Tang Contemporary Art, 798 Art District, No.2 Jiuxianqiao Road, Chaoyang District, Beijing, China
24 March – 30 April, 2012
Wang Du thinks big, and his new piece, a model of a split and rusting aircraft carrier hulk, purportedly presents his proposal for a suitably grandiose Chinese Museum of Contemporary Art. Wang’s installation could be taken for a monument to a megalomaniac architect’s visionary plans, or—as he suggests—a country’s obsessive statecraft through the building of overpowering structures.
But I see this installation not as a model that looks beyond itself to a completed form. For me the stress remains on this mass of iron as a sculpture in its own right. It does not represent a proposed thing anymore, this is not about projections into the future, but about the nature of the desire’s represented through the object as it stands. The artist makes this clear by referencing the use of museums as powerful tools of diplomacy, physical embodiments of ideology, and manifestations of propaganda. The model is as much representative of this as any completed structure.
Tracing the Milky Way: Chen Zhen, Huang Yong Ping, Shen Yuan, Wang Du, Yan Pei-Ming, Yang Jiechang
Tang Contemporary, Gate No.2, 798 Art District, Jiuxianqiao Road, Chaoyang District, Beijing, China
26 March – 14 May, 2011
It may seem contrary, but I can’t ignore how new or renovated art spaces affect the way works are shown and received, as well as how they represent a gallery’s plans and priorities. Any conclusions drawn remain highly speculative, but in the physical remains left behind by the development process, the choices made and priorities focused upon as manifest in the physical spaces, we can perhaps gain some insight into the nature of a gallery.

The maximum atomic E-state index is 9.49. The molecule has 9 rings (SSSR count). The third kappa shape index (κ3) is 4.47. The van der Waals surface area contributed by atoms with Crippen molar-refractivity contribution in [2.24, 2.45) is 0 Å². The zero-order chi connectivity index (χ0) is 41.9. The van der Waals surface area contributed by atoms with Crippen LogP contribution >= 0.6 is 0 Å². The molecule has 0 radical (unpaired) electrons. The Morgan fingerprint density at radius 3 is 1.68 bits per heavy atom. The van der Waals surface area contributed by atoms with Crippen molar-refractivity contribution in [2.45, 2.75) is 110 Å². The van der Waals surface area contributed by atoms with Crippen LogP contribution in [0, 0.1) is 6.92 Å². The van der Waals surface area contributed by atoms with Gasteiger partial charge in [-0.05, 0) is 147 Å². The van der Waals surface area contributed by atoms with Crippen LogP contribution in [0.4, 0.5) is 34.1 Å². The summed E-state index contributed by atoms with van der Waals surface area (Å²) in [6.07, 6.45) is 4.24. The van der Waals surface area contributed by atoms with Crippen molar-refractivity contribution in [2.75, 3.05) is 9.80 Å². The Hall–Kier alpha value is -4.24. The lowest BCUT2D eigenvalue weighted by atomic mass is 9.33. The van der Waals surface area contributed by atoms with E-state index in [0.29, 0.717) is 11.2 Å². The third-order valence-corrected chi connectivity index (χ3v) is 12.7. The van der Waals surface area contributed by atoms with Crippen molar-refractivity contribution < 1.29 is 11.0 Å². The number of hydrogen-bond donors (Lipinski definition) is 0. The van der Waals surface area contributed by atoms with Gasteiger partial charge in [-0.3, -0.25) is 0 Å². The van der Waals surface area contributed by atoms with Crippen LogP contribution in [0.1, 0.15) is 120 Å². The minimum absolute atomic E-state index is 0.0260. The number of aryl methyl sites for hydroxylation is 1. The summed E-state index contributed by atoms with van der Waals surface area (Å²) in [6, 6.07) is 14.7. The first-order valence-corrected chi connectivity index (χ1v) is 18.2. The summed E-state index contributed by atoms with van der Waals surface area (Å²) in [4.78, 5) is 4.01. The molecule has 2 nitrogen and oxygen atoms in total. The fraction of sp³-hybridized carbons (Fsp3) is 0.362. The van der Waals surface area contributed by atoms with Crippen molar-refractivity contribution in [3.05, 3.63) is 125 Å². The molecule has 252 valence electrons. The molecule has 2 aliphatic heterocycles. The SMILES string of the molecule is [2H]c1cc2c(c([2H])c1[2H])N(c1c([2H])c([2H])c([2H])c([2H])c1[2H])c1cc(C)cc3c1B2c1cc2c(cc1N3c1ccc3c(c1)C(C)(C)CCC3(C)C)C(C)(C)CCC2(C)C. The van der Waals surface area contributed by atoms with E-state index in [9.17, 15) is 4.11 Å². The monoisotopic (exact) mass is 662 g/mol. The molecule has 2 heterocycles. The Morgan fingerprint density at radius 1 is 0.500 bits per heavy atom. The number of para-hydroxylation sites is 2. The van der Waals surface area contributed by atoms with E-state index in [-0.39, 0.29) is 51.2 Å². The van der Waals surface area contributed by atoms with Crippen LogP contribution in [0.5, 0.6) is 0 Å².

Thai gallery Tang Contemporary originally opened their Beijing space in 2006 and have occupied their site with a series of large-scale installations and commissions. One in particular which stands out for me was Sun Yuan and Peng Yu’s Freedom in 2009, which seemed to push the space to an extreme, saturating the structure in gallons of water from its serpentine fire-hose. Although not necessarily a consequence of this piece, at the end of 2010 Tang made the traumatic leap of gutting the space and starting again from scratch.